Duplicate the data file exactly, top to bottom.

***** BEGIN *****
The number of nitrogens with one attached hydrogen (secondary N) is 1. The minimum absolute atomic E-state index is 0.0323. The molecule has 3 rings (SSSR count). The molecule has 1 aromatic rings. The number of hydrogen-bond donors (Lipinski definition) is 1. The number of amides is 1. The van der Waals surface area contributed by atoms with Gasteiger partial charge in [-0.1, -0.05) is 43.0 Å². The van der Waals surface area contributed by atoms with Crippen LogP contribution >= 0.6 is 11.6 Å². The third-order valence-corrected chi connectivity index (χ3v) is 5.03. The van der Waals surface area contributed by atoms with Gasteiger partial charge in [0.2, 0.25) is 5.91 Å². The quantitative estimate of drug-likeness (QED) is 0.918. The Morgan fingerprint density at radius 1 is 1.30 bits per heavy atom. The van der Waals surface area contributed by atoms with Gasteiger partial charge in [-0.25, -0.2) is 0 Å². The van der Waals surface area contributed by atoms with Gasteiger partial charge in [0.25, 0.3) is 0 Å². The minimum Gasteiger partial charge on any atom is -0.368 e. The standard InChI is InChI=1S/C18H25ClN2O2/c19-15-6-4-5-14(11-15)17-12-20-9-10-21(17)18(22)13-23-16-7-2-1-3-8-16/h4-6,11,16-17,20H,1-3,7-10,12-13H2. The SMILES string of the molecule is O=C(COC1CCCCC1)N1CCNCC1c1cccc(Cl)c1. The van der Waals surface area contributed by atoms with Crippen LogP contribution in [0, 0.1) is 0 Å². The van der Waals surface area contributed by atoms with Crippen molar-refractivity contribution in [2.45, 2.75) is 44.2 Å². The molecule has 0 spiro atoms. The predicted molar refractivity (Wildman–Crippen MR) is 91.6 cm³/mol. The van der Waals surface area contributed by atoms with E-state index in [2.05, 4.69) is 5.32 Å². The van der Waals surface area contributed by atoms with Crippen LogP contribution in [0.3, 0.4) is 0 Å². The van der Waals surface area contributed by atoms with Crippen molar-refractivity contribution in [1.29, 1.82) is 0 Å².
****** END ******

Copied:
The number of nitrogens with one attached hydrogen (secondary N) is 1. The minimum absolute atomic E-state index is 0.0323. The molecule has 3 rings (SSSR count). The molecule has 1 aromatic rings. The number of hydrogen-bond donors (Lipinski definition) is 1. The number of amides is 1. The van der Waals surface area contributed by atoms with Gasteiger partial charge in [-0.1, -0.05) is 43.0 Å². The van der Waals surface area contributed by atoms with Crippen LogP contribution >= 0.6 is 11.6 Å². The third-order valence-corrected chi connectivity index (χ3v) is 5.03. The van der Waals surface area contributed by atoms with Gasteiger partial charge in [0.2, 0.25) is 5.91 Å². The quantitative estimate of drug-likeness (QED) is 0.918. The Morgan fingerprint density at radius 1 is 1.30 bits per heavy atom. The van der Waals surface area contributed by atoms with Gasteiger partial charge in [-0.25, -0.2) is 0 Å². The van der Waals surface area contributed by atoms with Gasteiger partial charge in [0.25, 0.3) is 0 Å². The minimum Gasteiger partial charge on any atom is -0.368 e. The standard InChI is InChI=1S/C18H25ClN2O2/c19-15-6-4-5-14(11-15)17-12-20-9-10-21(17)18(22)13-23-16-7-2-1-3-8-16/h4-6,11,16-17,20H,1-3,7-10,12-13H2. The SMILES string of the molecule is O=C(COC1CCCCC1)N1CCNCC1c1cccc(Cl)c1. The van der Waals surface area contributed by atoms with Crippen LogP contribution in [0, 0.1) is 0 Å². The van der Waals surface area contributed by atoms with Crippen molar-refractivity contribution in [2.45, 2.75) is 44.2 Å². The molecule has 0 spiro atoms. The predicted molar refractivity (Wildman–Crippen MR) is 91.6 cm³/mol. The van der Waals surface area contributed by atoms with E-state index in [2.05, 4.69) is 5.32 Å². The van der Waals surface area contributed by atoms with Crippen LogP contribution in [0.3, 0.4) is 0 Å². The van der Waals surface area contributed by atoms with Crippen molar-refractivity contribution in [1.29, 1.82) is 0 Å².